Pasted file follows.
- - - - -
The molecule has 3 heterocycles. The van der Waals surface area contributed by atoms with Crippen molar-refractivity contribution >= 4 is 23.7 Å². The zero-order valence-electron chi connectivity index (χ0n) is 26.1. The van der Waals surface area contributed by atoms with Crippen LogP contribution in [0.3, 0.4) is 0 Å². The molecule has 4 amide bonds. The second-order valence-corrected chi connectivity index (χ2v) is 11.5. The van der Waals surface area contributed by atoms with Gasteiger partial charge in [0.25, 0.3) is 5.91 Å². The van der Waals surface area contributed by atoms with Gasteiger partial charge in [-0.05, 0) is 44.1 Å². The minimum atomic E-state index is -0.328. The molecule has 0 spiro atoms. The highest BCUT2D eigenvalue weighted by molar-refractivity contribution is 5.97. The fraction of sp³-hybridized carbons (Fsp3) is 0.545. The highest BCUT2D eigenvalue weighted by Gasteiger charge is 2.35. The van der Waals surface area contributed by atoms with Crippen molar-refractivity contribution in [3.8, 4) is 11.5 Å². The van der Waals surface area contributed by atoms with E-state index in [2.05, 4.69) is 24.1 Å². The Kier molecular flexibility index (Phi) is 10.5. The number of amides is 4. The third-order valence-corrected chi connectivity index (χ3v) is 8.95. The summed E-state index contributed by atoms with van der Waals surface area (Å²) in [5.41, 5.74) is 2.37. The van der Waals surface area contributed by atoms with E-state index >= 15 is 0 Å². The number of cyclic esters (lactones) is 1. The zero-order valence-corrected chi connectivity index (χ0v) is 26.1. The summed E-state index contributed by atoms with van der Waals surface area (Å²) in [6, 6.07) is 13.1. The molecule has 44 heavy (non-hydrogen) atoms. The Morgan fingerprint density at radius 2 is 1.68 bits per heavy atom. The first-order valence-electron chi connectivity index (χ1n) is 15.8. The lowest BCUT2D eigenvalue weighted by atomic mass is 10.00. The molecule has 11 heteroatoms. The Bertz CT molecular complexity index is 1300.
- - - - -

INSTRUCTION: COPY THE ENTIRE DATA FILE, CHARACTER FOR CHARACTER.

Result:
The molecule has 3 heterocycles. The van der Waals surface area contributed by atoms with Crippen molar-refractivity contribution >= 4 is 23.7 Å². The zero-order valence-electron chi connectivity index (χ0n) is 26.1. The van der Waals surface area contributed by atoms with Crippen LogP contribution in [0.3, 0.4) is 0 Å². The molecule has 4 amide bonds. The second-order valence-corrected chi connectivity index (χ2v) is 11.5. The van der Waals surface area contributed by atoms with Gasteiger partial charge in [0.25, 0.3) is 5.91 Å². The van der Waals surface area contributed by atoms with Gasteiger partial charge in [-0.05, 0) is 44.1 Å². The minimum atomic E-state index is -0.328. The molecule has 0 spiro atoms. The highest BCUT2D eigenvalue weighted by molar-refractivity contribution is 5.97. The fraction of sp³-hybridized carbons (Fsp3) is 0.545. The highest BCUT2D eigenvalue weighted by Gasteiger charge is 2.35. The van der Waals surface area contributed by atoms with Crippen molar-refractivity contribution in [3.8, 4) is 11.5 Å². The van der Waals surface area contributed by atoms with E-state index in [2.05, 4.69) is 24.1 Å². The Kier molecular flexibility index (Phi) is 10.5. The number of amides is 4. The third-order valence-corrected chi connectivity index (χ3v) is 8.95. The summed E-state index contributed by atoms with van der Waals surface area (Å²) in [5.41, 5.74) is 2.37. The van der Waals surface area contributed by atoms with E-state index >= 15 is 0 Å². The number of cyclic esters (lactones) is 1. The zero-order valence-corrected chi connectivity index (χ0v) is 26.1. The summed E-state index contributed by atoms with van der Waals surface area (Å²) in [6, 6.07) is 13.1. The molecule has 44 heavy (non-hydrogen) atoms. The Morgan fingerprint density at radius 2 is 1.68 bits per heavy atom. The first-order valence-electron chi connectivity index (χ1n) is 15.8. The lowest BCUT2D eigenvalue weighted by atomic mass is 10.00. The molecule has 11 heteroatoms. The Bertz CT molecular complexity index is 1300.